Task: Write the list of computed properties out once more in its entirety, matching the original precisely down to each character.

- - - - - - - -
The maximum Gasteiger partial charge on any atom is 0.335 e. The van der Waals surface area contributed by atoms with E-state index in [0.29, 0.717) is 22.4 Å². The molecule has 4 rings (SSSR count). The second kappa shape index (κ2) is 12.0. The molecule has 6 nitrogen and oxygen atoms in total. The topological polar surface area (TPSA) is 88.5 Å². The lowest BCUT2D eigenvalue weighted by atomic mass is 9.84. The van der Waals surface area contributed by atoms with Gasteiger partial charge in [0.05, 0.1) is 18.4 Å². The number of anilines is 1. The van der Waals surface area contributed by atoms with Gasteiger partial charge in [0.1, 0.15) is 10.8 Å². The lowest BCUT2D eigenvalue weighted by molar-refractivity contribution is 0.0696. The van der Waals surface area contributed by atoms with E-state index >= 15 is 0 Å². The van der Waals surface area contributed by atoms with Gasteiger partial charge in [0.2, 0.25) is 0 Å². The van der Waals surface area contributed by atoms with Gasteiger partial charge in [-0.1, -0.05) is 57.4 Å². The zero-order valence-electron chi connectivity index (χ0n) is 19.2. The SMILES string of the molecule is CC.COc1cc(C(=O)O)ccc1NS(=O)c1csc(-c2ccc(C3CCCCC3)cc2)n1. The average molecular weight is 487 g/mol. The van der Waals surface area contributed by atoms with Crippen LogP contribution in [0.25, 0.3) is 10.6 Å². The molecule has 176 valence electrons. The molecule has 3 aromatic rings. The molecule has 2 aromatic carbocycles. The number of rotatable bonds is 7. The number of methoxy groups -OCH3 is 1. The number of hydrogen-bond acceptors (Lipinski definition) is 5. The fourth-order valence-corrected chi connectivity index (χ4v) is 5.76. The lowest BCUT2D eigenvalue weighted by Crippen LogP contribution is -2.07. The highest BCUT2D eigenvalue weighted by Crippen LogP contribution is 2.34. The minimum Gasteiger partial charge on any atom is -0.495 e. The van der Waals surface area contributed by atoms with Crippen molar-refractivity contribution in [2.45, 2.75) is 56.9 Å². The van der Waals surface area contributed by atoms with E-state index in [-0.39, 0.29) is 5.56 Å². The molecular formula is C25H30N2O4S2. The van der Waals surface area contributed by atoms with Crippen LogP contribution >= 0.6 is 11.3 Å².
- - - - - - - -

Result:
The maximum Gasteiger partial charge on any atom is 0.335 e. The van der Waals surface area contributed by atoms with E-state index in [0.29, 0.717) is 22.4 Å². The molecule has 4 rings (SSSR count). The second kappa shape index (κ2) is 12.0. The molecule has 6 nitrogen and oxygen atoms in total. The topological polar surface area (TPSA) is 88.5 Å². The lowest BCUT2D eigenvalue weighted by atomic mass is 9.84. The van der Waals surface area contributed by atoms with Gasteiger partial charge in [0.05, 0.1) is 18.4 Å². The number of anilines is 1. The van der Waals surface area contributed by atoms with Gasteiger partial charge in [0.1, 0.15) is 10.8 Å². The lowest BCUT2D eigenvalue weighted by molar-refractivity contribution is 0.0696. The van der Waals surface area contributed by atoms with E-state index >= 15 is 0 Å². The van der Waals surface area contributed by atoms with Gasteiger partial charge in [0.2, 0.25) is 0 Å². The van der Waals surface area contributed by atoms with Gasteiger partial charge in [-0.1, -0.05) is 57.4 Å². The zero-order valence-electron chi connectivity index (χ0n) is 19.2. The SMILES string of the molecule is CC.COc1cc(C(=O)O)ccc1NS(=O)c1csc(-c2ccc(C3CCCCC3)cc2)n1. The average molecular weight is 487 g/mol. The van der Waals surface area contributed by atoms with Crippen LogP contribution in [0.25, 0.3) is 10.6 Å². The molecule has 176 valence electrons. The molecule has 3 aromatic rings. The molecule has 2 aromatic carbocycles. The number of rotatable bonds is 7. The number of methoxy groups -OCH3 is 1. The number of hydrogen-bond acceptors (Lipinski definition) is 5. The fourth-order valence-corrected chi connectivity index (χ4v) is 5.76. The lowest BCUT2D eigenvalue weighted by Crippen LogP contribution is -2.07. The highest BCUT2D eigenvalue weighted by Crippen LogP contribution is 2.34. The minimum Gasteiger partial charge on any atom is -0.495 e. The van der Waals surface area contributed by atoms with Crippen molar-refractivity contribution in [2.45, 2.75) is 56.9 Å². The van der Waals surface area contributed by atoms with E-state index in [-0.39, 0.29) is 5.56 Å². The molecular formula is C25H30N2O4S2. The van der Waals surface area contributed by atoms with Crippen LogP contribution >= 0.6 is 11.3 Å².